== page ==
Minimum phase

In control theory and signal processing, a linear, timeinvariant system is said to be minimumphase if the system and its inverse are causal and stable.^{[1]}^{[2]}
For example, a discretetime system with rational transfer function H(z) can only satisfy causality and stability requirements if all of its poles are inside the unit circle. However, we are free to choose whether the zeros of the system are inside or outside the unit circle. A system is minimumphase if all its zeros are also inside the unit circle. Insight is given below as to why this system is called minimumphase.
Contents
Inverse system
A system is invertible if we can uniquely determine its input from its output. I.e., we can find a system such that if we apply followed by , we obtain the identity system . (See Inverse matrix for a finitedimensional analog). I.e.,
Suppose that is input to system and gives output .
Applying the inverse system to gives the following.
So we see that the inverse system allows us to determine uniquely the input from the output .
Discretetime example
Suppose that the system is a discretetime, linear, timeinvariant (LTI) system described by the impulse response . Additionally, has impulse response . The cascade of two LTI systems is a convolution. In this case, the above relation is the following:
where δ(n) is the Kronecker delta or the identity system in the discretetime case. Note that this inverse system is not unique.
Minimum phase system
When we impose the constraints of causality and stability, the inverse system is unique; and the system and its inverse are called minimumphase. The causality and stability constraints in the discretetime case are the following (for timeinvariant systems where h is the system's impulse response):
Causality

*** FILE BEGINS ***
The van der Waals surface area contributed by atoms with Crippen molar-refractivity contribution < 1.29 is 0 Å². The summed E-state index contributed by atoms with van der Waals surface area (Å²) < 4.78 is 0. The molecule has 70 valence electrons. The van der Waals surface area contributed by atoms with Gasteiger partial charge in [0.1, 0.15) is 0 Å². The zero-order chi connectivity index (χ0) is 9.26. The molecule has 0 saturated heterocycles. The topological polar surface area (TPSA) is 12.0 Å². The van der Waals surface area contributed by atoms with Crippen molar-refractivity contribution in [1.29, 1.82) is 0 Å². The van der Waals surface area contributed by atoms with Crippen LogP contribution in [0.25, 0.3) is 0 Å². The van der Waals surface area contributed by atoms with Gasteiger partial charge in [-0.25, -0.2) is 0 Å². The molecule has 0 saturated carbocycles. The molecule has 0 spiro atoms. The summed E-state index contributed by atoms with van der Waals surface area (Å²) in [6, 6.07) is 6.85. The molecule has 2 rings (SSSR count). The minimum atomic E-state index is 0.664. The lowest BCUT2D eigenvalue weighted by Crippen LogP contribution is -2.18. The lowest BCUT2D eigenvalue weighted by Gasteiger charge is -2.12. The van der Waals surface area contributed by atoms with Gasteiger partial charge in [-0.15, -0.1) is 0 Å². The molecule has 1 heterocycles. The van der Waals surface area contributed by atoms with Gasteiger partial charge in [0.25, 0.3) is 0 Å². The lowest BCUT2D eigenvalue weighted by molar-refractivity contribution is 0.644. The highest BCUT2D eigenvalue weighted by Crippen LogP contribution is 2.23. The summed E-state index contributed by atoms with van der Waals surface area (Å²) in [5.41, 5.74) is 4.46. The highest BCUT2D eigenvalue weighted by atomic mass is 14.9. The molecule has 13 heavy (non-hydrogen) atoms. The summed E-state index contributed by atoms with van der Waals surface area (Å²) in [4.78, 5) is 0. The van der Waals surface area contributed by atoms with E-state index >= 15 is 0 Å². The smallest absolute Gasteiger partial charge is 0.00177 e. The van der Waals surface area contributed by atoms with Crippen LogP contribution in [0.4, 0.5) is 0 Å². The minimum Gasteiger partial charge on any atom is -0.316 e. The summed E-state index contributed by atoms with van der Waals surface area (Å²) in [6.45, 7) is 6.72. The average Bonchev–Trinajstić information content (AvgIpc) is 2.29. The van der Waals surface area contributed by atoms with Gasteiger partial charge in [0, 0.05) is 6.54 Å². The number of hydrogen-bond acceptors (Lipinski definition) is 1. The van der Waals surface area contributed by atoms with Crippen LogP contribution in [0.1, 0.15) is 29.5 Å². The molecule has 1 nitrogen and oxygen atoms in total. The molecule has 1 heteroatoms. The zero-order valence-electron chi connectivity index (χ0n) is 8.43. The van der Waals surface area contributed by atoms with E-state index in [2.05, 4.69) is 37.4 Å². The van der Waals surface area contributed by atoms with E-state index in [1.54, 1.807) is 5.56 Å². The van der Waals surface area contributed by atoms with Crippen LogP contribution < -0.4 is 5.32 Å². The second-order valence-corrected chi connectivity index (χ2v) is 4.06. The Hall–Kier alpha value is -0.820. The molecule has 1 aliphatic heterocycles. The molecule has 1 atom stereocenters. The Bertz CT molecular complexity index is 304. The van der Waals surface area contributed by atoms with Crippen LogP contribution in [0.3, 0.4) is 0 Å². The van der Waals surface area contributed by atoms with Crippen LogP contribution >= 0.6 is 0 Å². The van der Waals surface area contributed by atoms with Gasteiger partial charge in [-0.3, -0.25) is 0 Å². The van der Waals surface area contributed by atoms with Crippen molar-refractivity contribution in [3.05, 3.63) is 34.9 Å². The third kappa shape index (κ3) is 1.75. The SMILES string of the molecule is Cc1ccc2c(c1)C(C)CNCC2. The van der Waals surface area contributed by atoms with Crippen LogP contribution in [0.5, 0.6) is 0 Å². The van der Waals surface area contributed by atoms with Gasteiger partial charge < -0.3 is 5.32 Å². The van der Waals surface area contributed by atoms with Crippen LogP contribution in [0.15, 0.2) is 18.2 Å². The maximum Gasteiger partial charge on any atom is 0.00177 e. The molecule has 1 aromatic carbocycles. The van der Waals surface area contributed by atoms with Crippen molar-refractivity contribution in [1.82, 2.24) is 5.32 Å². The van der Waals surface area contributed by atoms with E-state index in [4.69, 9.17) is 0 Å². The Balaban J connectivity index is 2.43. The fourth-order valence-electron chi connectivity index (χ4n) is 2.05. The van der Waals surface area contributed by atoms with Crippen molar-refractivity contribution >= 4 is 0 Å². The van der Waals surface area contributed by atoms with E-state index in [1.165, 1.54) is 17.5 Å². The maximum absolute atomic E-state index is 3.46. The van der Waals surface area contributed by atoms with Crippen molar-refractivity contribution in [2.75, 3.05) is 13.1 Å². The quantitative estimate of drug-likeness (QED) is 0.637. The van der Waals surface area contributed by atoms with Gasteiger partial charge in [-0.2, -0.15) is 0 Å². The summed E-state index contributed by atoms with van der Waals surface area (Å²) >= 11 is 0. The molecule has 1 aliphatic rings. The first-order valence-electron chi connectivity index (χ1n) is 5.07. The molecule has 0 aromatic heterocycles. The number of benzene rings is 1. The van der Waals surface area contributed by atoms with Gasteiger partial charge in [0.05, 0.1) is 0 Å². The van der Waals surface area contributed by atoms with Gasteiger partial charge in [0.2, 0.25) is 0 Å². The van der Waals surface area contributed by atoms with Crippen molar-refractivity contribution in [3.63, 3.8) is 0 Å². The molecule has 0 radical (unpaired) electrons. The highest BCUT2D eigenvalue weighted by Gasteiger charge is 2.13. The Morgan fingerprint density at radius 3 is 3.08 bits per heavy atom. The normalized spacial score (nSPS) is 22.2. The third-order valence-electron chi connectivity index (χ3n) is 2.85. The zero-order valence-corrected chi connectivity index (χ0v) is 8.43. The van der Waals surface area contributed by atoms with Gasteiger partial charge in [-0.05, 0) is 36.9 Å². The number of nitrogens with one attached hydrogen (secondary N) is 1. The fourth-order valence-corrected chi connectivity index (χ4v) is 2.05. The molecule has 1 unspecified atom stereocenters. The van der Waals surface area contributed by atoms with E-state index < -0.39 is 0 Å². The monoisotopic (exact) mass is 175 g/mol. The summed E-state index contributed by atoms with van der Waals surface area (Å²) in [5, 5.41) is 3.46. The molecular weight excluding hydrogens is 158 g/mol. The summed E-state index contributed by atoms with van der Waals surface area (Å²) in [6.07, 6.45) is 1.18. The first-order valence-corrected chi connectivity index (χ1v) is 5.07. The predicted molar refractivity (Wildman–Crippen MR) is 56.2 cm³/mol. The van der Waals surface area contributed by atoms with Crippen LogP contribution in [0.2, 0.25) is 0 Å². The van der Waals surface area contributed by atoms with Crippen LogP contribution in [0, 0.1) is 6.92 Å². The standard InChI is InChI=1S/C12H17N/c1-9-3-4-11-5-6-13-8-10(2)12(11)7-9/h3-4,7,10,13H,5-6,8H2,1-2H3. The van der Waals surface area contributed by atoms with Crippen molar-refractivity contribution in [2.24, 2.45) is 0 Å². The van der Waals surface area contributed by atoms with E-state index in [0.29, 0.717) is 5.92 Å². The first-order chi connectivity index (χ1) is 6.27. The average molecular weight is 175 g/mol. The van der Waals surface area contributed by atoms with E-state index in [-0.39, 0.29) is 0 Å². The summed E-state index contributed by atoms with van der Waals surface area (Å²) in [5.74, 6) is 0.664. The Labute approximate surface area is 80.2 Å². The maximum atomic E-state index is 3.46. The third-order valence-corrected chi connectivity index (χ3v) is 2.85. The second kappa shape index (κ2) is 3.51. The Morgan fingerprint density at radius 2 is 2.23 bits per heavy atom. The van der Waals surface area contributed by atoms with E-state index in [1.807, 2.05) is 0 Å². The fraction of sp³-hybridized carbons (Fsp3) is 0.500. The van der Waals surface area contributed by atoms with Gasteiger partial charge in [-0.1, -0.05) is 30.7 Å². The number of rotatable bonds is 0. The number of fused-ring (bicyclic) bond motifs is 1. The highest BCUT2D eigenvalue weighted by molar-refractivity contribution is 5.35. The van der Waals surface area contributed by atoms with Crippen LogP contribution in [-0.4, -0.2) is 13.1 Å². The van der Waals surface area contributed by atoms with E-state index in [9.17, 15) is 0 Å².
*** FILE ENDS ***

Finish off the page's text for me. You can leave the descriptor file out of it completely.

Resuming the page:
and
Stability
and
See the article on stability for the analogous conditions for the continuoustime case.
Frequency analysis
Discretetime frequency analysis
Performing frequency analysis for the discretetime case will provide some insight. The timedomain equation is the following.
Applying the Ztransform gives the following relation in the zdomain.
From this relation, we realize that
For simplicity, we consider only the case of a rational transfer function H (z). Causality and stability imply that all poles of H (z) must be strictly inside the unit circle (See stability). Suppose
where A (z) and D (z) are polynomial in z. Causality and stability imply that the poles – the roots of D (z) – must be strictly inside the unit circle. We also know that
So, causality and stability for H_{inv}(z) imply that its poles – the roots of A (z) – must be inside the unit circle. These two constraints imply that both the zeros and the poles of a minimum phase system must be strictly inside the unit circle.
Continuoustime frequency analysis
Analysis for the continuoustime case proceeds in a similar manner except that we use the Laplace transform for frequency analysis. The timedomain equation is the following.
where δ(t) is the Dirac delta function. The Dirac delta function is the identity operator in the continuoustime case because of the sifting property with any signal x (t).
Applying the Laplace transform gives the following relation in the splane.
From this relation, we realize that
Again, for simplicity, we consider only the case of a rational transfer function H(s). Causality and stability imply that all poles of H (s) must be strictly inside the lefthalf splane (See stability). Suppose
where A (s) and D (s) are polynomial in s. Causality and stability imply that the poles – the roots of D (s) – must be inside the lefthalf splane. We also know that
So, causality and stability for H_{inv}(s) imply that its poles – the roots of A (s) – must be strictly inside the lefthalf splane. These two constraints imply that both the zeros and the poles of a minimum phase system must be strictly inside the lefthalf splane.
Relationship of magnitude response to phase response
A minimumphase system, whether discretetime or continuoustime, has an additional useful property that the natural logarithm of the magnitude of the frequency response (the "gain" measured in nepers which is proportional to dB) is related to the phase angle of the frequency response (measured in radians) by the Hilbert transform. That is, in the continuoustime case, let